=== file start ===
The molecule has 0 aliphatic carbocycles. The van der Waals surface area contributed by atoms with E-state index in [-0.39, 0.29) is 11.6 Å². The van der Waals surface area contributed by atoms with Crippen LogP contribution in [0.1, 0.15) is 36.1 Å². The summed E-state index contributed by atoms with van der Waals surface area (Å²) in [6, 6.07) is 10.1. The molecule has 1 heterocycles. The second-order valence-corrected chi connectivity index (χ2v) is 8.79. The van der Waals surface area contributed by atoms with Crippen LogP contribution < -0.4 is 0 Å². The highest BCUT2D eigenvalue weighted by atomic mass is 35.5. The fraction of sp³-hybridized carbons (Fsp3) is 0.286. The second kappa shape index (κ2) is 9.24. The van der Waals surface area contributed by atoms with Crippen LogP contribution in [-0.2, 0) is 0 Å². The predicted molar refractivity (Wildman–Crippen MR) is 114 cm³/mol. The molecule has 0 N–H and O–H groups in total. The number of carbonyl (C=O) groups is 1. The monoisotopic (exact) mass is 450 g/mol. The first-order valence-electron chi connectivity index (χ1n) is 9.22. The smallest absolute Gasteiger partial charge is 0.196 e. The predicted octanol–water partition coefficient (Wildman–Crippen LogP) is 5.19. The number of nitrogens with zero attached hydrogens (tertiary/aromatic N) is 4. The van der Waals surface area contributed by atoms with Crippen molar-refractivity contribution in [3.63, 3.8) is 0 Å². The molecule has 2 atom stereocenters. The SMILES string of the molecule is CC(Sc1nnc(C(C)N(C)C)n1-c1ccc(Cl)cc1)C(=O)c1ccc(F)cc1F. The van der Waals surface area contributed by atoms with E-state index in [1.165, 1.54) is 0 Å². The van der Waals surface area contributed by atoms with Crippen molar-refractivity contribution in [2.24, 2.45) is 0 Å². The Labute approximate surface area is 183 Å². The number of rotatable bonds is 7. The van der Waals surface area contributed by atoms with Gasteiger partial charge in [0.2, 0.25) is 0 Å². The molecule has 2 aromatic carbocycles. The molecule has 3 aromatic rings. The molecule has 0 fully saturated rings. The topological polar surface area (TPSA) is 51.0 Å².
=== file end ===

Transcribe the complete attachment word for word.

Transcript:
The molecule has 0 aliphatic carbocycles. The van der Waals surface area contributed by atoms with E-state index in [-0.39, 0.29) is 11.6 Å². The van der Waals surface area contributed by atoms with Crippen LogP contribution in [0.1, 0.15) is 36.1 Å². The summed E-state index contributed by atoms with van der Waals surface area (Å²) in [6, 6.07) is 10.1. The molecule has 1 heterocycles. The second-order valence-corrected chi connectivity index (χ2v) is 8.79. The van der Waals surface area contributed by atoms with Crippen LogP contribution < -0.4 is 0 Å². The highest BCUT2D eigenvalue weighted by atomic mass is 35.5. The fraction of sp³-hybridized carbons (Fsp3) is 0.286. The second kappa shape index (κ2) is 9.24. The van der Waals surface area contributed by atoms with Crippen LogP contribution in [-0.2, 0) is 0 Å². The predicted molar refractivity (Wildman–Crippen MR) is 114 cm³/mol. The molecule has 0 N–H and O–H groups in total. The number of carbonyl (C=O) groups is 1. The monoisotopic (exact) mass is 450 g/mol. The first-order valence-electron chi connectivity index (χ1n) is 9.22. The smallest absolute Gasteiger partial charge is 0.196 e. The predicted octanol–water partition coefficient (Wildman–Crippen LogP) is 5.19. The number of nitrogens with zero attached hydrogens (tertiary/aromatic N) is 4. The van der Waals surface area contributed by atoms with Crippen molar-refractivity contribution in [3.63, 3.8) is 0 Å². The molecule has 2 atom stereocenters. The SMILES string of the molecule is CC(Sc1nnc(C(C)N(C)C)n1-c1ccc(Cl)cc1)C(=O)c1ccc(F)cc1F. The van der Waals surface area contributed by atoms with E-state index in [1.165, 1.54) is 0 Å². The van der Waals surface area contributed by atoms with Crippen molar-refractivity contribution in [2.24, 2.45) is 0 Å². The Labute approximate surface area is 183 Å². The number of rotatable bonds is 7. The van der Waals surface area contributed by atoms with Gasteiger partial charge in [0.2, 0.25) is 0 Å². The molecule has 2 aromatic carbocycles. The molecule has 3 aromatic rings. The molecule has 0 fully saturated rings. The topological polar surface area (TPSA) is 51.0 Å².